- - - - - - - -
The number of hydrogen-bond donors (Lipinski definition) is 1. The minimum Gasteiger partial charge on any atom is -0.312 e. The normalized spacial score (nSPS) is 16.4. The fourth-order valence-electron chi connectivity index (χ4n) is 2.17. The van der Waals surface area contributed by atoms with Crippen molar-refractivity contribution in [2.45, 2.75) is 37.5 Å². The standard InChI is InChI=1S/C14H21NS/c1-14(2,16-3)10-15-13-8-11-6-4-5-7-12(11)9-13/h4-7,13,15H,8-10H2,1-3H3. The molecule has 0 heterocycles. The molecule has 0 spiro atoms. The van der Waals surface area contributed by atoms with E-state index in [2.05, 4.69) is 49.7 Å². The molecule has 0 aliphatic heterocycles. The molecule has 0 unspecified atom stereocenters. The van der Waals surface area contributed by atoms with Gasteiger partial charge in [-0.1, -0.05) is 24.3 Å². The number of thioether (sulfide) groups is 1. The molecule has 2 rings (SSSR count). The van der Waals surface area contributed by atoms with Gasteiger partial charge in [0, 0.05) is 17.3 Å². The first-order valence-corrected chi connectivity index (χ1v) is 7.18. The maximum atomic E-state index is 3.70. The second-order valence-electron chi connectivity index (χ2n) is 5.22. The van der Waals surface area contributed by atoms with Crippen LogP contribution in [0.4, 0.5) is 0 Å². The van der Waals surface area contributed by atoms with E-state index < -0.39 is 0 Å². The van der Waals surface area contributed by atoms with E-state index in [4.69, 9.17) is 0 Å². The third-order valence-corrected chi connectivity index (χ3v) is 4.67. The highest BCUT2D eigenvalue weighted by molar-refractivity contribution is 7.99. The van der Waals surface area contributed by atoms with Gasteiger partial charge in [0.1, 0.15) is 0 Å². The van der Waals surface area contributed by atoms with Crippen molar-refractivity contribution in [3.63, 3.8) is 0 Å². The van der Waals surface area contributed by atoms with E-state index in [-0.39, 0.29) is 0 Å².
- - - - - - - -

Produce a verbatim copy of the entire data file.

The number of hydrogen-bond donors (Lipinski definition) is 1. The minimum Gasteiger partial charge on any atom is -0.312 e. The normalized spacial score (nSPS) is 16.4. The fourth-order valence-electron chi connectivity index (χ4n) is 2.17. The van der Waals surface area contributed by atoms with Crippen molar-refractivity contribution in [2.45, 2.75) is 37.5 Å². The standard InChI is InChI=1S/C14H21NS/c1-14(2,16-3)10-15-13-8-11-6-4-5-7-12(11)9-13/h4-7,13,15H,8-10H2,1-3H3. The molecule has 0 heterocycles. The molecule has 0 spiro atoms. The van der Waals surface area contributed by atoms with E-state index in [2.05, 4.69) is 49.7 Å². The molecule has 0 aliphatic heterocycles. The molecule has 0 unspecified atom stereocenters. The van der Waals surface area contributed by atoms with Gasteiger partial charge in [-0.1, -0.05) is 24.3 Å². The number of thioether (sulfide) groups is 1. The molecule has 2 rings (SSSR count). The van der Waals surface area contributed by atoms with Gasteiger partial charge in [0, 0.05) is 17.3 Å². The first-order valence-corrected chi connectivity index (χ1v) is 7.18. The maximum atomic E-state index is 3.70. The second-order valence-electron chi connectivity index (χ2n) is 5.22. The van der Waals surface area contributed by atoms with Crippen LogP contribution in [0.4, 0.5) is 0 Å². The van der Waals surface area contributed by atoms with E-state index < -0.39 is 0 Å². The van der Waals surface area contributed by atoms with E-state index in [4.69, 9.17) is 0 Å². The third-order valence-corrected chi connectivity index (χ3v) is 4.67. The highest BCUT2D eigenvalue weighted by molar-refractivity contribution is 7.99. The van der Waals surface area contributed by atoms with Gasteiger partial charge in [0.1, 0.15) is 0 Å². The van der Waals surface area contributed by atoms with Crippen molar-refractivity contribution in [3.63, 3.8) is 0 Å². The van der Waals surface area contributed by atoms with E-state index in [-0.39, 0.29) is 0 Å².